Schofield pressed on to Sarcoxie, where he was joined by General Blunt, and the combined forces, ten thousand strong, pushed forward to attack the Confederates at Newtonia, whose number was estimated at about fifteen thousand. Blunt and Totten approached at different points, when the Confederates, who were illy equipped, fled without striking a blow, and were chased about thirty miles into Arkansas.

Schofield moved cautiously on, keeping his communications well guarded, and on the 17th of October he was on the old battle-ground of Pea Ridge. The Confederates were divided, a part, under General Cooper, having gone westward to Maysville, for the purpose of cutting the communications with Fort Scott, while the main body, under the immediate command of Rains, with about three thousand cavalry in the rear to mask the movement, were retreating toward Huntsville, in Madison County. Blunt was sent after Cooper, while Schofield, with his main army, made a forced march over the White River Mountains toward Huntsville, resting eight miles from that village, where Rains had encamped the day before.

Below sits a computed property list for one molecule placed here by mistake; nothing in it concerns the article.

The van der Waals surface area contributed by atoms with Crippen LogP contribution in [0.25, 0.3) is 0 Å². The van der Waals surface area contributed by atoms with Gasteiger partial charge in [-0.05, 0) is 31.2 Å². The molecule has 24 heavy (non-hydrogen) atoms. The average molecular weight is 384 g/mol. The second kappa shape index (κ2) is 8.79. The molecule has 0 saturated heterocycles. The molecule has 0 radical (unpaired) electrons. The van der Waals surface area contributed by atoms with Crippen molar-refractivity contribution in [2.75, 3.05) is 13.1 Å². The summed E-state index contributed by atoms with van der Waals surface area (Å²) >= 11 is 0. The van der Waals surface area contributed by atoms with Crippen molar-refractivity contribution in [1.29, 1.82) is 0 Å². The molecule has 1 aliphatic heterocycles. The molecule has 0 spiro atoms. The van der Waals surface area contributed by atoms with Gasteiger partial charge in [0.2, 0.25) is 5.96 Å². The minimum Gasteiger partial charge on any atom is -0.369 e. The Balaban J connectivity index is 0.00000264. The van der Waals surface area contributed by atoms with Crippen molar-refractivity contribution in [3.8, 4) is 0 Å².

• 1862.

Blunt made a hard night's march, and on the morning of the 22d of October attacked Cooper at old Fort Wayne, near Maysville, captured his four guns, routed his men, and drove them in disorder toward Fort Gibson, in the Indian Territory. Schofield did not even get sight of the foe at Huntsville, for on his arrival there he found they were in full retreat over the mountains toward Ozark, with a determination to avoid a battle until expected re-enforcements should arrive. He pursued them some distance, when he turned northward, and marched to

1 See page 191.